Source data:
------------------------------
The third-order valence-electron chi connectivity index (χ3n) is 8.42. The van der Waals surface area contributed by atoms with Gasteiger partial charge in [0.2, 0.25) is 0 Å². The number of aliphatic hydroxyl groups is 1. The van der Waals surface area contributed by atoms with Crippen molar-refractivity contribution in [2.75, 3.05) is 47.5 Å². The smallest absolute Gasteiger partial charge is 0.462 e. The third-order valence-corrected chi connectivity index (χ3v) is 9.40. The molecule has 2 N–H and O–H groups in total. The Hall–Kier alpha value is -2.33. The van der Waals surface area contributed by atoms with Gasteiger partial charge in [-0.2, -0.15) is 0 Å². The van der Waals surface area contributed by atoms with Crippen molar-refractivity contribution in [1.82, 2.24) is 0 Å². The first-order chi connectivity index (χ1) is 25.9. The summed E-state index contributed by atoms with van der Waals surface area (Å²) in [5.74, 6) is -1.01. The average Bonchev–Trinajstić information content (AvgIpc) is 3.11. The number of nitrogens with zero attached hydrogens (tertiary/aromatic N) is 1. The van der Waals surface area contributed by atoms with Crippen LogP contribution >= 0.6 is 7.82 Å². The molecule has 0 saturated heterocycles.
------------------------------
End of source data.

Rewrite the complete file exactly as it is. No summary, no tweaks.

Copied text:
The third-order valence-electron chi connectivity index (χ3n) is 8.42. The van der Waals surface area contributed by atoms with Gasteiger partial charge in [0.2, 0.25) is 0 Å². The number of aliphatic hydroxyl groups is 1. The van der Waals surface area contributed by atoms with Crippen molar-refractivity contribution in [2.75, 3.05) is 47.5 Å². The smallest absolute Gasteiger partial charge is 0.462 e. The third-order valence-corrected chi connectivity index (χ3v) is 9.40. The molecule has 2 N–H and O–H groups in total. The Hall–Kier alpha value is -2.33. The van der Waals surface area contributed by atoms with Gasteiger partial charge in [-0.2, -0.15) is 0 Å². The van der Waals surface area contributed by atoms with Crippen molar-refractivity contribution in [1.82, 2.24) is 0 Å². The first-order chi connectivity index (χ1) is 25.9. The summed E-state index contributed by atoms with van der Waals surface area (Å²) in [5.74, 6) is -1.01. The average Bonchev–Trinajstić information content (AvgIpc) is 3.11. The number of nitrogens with zero attached hydrogens (tertiary/aromatic N) is 1. The van der Waals surface area contributed by atoms with Crippen LogP contribution >= 0.6 is 7.82 Å². The molecule has 0 saturated heterocycles.